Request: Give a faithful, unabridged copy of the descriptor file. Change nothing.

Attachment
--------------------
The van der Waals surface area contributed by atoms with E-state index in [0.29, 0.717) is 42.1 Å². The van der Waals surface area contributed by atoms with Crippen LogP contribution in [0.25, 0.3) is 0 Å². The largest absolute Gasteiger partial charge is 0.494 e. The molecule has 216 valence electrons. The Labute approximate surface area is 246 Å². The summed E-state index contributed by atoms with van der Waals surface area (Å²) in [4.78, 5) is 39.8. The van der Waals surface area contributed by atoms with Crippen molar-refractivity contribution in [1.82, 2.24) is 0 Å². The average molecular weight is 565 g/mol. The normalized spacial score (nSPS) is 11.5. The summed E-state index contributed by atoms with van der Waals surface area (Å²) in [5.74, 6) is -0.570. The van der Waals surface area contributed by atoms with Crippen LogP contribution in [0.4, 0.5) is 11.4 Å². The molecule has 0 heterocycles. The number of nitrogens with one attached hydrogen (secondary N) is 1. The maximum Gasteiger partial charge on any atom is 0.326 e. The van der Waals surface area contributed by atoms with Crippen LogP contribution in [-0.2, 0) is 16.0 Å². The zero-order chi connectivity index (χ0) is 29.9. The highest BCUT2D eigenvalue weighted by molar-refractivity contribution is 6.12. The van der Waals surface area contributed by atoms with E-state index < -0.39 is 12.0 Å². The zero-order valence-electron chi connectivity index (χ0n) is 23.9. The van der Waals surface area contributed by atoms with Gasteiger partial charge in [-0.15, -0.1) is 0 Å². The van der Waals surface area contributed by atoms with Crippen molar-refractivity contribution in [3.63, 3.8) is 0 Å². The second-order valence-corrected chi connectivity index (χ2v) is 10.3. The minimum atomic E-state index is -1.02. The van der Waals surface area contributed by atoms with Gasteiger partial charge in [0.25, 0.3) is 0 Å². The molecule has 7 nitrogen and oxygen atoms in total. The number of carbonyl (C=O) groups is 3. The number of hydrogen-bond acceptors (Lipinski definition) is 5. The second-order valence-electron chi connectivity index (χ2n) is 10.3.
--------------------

The van der Waals surface area contributed by atoms with E-state index in [0.29, 0.717) is 42.1 Å². The van der Waals surface area contributed by atoms with Crippen LogP contribution in [0.25, 0.3) is 0 Å². The largest absolute Gasteiger partial charge is 0.494 e. The molecule has 216 valence electrons. The Labute approximate surface area is 246 Å². The summed E-state index contributed by atoms with van der Waals surface area (Å²) in [4.78, 5) is 39.8. The van der Waals surface area contributed by atoms with Crippen molar-refractivity contribution in [1.82, 2.24) is 0 Å². The average molecular weight is 565 g/mol. The normalized spacial score (nSPS) is 11.5. The summed E-state index contributed by atoms with van der Waals surface area (Å²) in [5.74, 6) is -0.570. The van der Waals surface area contributed by atoms with Crippen LogP contribution in [0.4, 0.5) is 11.4 Å². The molecule has 0 heterocycles. The number of nitrogens with one attached hydrogen (secondary N) is 1. The maximum Gasteiger partial charge on any atom is 0.326 e. The van der Waals surface area contributed by atoms with Crippen LogP contribution in [-0.2, 0) is 16.0 Å². The zero-order chi connectivity index (χ0) is 29.9. The highest BCUT2D eigenvalue weighted by molar-refractivity contribution is 6.12. The van der Waals surface area contributed by atoms with E-state index < -0.39 is 12.0 Å². The zero-order valence-electron chi connectivity index (χ0n) is 23.9. The van der Waals surface area contributed by atoms with Gasteiger partial charge in [-0.15, -0.1) is 0 Å². The van der Waals surface area contributed by atoms with Crippen molar-refractivity contribution in [3.63, 3.8) is 0 Å². The second-order valence-corrected chi connectivity index (χ2v) is 10.3. The minimum atomic E-state index is -1.02. The van der Waals surface area contributed by atoms with Gasteiger partial charge in [0.25, 0.3) is 0 Å². The molecule has 7 nitrogen and oxygen atoms in total. The number of carbonyl (C=O) groups is 3. The number of hydrogen-bond acceptors (Lipinski definition) is 5. The second-order valence-electron chi connectivity index (χ2n) is 10.3.